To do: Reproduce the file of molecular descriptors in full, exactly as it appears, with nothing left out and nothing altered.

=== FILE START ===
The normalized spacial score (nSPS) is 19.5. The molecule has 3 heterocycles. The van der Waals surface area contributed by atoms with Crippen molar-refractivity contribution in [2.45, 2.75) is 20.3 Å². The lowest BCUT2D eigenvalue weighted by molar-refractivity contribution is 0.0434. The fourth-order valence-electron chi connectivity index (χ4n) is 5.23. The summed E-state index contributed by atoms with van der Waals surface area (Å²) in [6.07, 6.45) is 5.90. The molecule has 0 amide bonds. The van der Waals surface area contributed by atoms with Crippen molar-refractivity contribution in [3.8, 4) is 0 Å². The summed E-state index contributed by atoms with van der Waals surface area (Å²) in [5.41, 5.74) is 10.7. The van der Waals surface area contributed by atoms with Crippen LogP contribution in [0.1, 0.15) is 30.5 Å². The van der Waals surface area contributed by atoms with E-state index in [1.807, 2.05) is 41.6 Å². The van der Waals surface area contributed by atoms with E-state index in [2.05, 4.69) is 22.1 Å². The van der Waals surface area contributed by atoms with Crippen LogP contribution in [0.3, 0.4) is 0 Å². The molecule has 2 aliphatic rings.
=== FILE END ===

The normalized spacial score (nSPS) is 19.5. The molecule has 3 heterocycles. The van der Waals surface area contributed by atoms with Crippen molar-refractivity contribution in [2.45, 2.75) is 20.3 Å². The lowest BCUT2D eigenvalue weighted by molar-refractivity contribution is 0.0434. The fourth-order valence-electron chi connectivity index (χ4n) is 5.23. The summed E-state index contributed by atoms with van der Waals surface area (Å²) in [6.07, 6.45) is 5.90. The molecule has 0 amide bonds. The van der Waals surface area contributed by atoms with Crippen molar-refractivity contribution in [3.8, 4) is 0 Å². The summed E-state index contributed by atoms with van der Waals surface area (Å²) in [5.41, 5.74) is 10.7. The van der Waals surface area contributed by atoms with Crippen LogP contribution in [0.1, 0.15) is 30.5 Å². The van der Waals surface area contributed by atoms with E-state index in [1.807, 2.05) is 41.6 Å². The van der Waals surface area contributed by atoms with E-state index in [2.05, 4.69) is 22.1 Å². The van der Waals surface area contributed by atoms with Crippen LogP contribution in [0.3, 0.4) is 0 Å². The molecule has 2 aliphatic rings.